Let me admit it right up front–this is a bias. I believe that fundamentally unhappy people make poor leaders. This statement might cause you to pause. If we were having a conversation, I’d be able to see your reaction in your eyes, and I’d repeat myself for emphasis. So let me repeat. I believe that fundamentally unhappy people make poor leaders.
In an age of cynicism, the importance of happiness as a key part of the human condition gets lost or overlooked. Young children are envied for their happiness, but it is credited to their ignorance of the world’s harsh realities. "It’s easy for them," we say. "They don’t have a care in the world. Oh, to be like that again. I know too much to go around happy all the time." I’m willing to admit that there is some truth in that statement. Sometimes ignorance makes it easier to be happy, but the opposite isn’t true. You don’t have to be ignorant in order to be happy. What so many people seem to lose sight of is that happiness, much like ignorance, isn’t a state, it is a choice. If you are ignorant, you can choose to get smarter. If you are unhappy, you can choose to become happy. Choosing happiness doesn’t mean that you banish all concerns and troubles. Happiness simply means that you understand all the sides of an issue, good and bad, and choose to be happy anyway.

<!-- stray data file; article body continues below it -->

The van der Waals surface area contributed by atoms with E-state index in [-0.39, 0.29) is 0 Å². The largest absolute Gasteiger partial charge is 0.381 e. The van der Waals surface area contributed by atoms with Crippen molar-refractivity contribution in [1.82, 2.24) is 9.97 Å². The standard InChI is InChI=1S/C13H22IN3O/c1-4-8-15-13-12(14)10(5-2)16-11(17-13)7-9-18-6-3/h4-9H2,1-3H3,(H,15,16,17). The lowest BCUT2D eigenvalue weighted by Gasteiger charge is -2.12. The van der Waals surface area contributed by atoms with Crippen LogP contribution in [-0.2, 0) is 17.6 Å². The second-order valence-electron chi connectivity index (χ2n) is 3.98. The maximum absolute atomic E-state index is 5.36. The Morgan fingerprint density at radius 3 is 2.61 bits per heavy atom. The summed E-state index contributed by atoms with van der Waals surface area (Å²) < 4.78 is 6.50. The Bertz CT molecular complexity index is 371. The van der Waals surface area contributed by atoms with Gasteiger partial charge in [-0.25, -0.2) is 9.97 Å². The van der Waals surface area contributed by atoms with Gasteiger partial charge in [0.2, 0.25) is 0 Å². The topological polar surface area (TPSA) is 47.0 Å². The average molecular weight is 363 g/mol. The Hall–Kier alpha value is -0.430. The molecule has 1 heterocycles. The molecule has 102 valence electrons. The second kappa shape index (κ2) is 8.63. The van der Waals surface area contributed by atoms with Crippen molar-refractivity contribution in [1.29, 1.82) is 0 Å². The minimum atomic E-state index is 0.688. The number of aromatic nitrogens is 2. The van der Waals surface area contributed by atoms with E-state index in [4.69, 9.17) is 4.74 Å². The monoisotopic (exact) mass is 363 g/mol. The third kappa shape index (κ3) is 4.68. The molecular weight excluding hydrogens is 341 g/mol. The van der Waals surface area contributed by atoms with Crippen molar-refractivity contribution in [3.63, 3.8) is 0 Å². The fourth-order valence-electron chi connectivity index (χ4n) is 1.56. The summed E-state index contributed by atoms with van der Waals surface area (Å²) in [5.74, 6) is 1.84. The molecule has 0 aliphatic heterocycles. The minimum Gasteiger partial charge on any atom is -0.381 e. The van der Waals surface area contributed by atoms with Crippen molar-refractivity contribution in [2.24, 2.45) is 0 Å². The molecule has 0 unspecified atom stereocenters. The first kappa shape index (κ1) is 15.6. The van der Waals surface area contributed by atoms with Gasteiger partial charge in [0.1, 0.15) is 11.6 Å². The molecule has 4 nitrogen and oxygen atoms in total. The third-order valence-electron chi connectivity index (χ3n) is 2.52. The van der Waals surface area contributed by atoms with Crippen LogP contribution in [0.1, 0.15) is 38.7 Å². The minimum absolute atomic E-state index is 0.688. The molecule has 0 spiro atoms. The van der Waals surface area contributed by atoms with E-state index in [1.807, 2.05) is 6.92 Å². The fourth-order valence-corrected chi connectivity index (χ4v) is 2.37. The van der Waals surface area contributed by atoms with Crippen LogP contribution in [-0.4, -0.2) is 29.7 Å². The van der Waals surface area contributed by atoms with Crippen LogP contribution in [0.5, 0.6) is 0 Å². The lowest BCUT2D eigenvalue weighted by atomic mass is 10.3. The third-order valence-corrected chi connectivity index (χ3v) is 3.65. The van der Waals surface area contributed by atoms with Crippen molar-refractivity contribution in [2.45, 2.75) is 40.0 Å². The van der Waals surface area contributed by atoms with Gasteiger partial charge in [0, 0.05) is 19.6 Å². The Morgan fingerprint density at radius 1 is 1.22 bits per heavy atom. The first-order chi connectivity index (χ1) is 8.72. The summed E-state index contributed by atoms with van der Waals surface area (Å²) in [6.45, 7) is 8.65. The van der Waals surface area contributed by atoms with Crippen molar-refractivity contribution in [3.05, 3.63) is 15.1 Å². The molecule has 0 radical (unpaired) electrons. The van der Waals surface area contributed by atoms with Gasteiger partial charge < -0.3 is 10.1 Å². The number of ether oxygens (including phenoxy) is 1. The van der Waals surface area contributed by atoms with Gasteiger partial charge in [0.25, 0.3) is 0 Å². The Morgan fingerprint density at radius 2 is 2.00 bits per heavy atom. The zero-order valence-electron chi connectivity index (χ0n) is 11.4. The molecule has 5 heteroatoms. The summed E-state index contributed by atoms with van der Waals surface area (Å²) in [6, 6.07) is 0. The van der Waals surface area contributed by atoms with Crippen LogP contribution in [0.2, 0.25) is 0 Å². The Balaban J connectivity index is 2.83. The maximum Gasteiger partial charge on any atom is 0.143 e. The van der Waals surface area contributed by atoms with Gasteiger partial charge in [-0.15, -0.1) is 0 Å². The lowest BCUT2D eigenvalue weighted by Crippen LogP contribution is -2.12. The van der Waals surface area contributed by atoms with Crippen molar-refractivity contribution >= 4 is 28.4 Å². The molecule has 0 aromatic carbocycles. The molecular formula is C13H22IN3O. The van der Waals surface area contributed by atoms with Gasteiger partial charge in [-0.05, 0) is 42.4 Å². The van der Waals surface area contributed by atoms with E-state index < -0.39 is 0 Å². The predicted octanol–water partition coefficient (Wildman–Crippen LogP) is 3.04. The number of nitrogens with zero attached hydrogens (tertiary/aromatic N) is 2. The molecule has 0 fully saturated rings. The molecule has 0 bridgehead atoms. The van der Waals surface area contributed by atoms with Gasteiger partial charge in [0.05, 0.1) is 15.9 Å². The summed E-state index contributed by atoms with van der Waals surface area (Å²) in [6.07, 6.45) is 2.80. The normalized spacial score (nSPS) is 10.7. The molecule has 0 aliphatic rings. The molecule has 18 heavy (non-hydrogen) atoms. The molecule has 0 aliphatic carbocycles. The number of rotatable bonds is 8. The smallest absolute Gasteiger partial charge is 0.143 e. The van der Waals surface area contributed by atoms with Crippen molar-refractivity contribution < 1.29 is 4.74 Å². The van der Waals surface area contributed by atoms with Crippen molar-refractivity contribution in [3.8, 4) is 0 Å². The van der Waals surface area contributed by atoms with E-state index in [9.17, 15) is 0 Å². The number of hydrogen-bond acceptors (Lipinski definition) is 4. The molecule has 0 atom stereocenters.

What, you may be asking, does this have to do with leadership? Everything, I think. Happiness is born from optimism. Optimism is embedded in beliefs such as "Problems can be solved," "Good ultimately triumphs over evil," and "Joy is a birthright of all individuals." Without an underlying positive belief system, leadership rings hollow. You cannot inspire people to try again if you don’t really believe that success is possible. You can’t comfort people during tough times if you don’t believe that tough times pass. You can’t lead if you don’t have faith in an uncertain future.
So, are you happy? Don’t worry if your answer is no. You can choose a different answer when you ask yourself the question again, and then get to work to make your answer true. The people around you will be glad you gave this question a second look.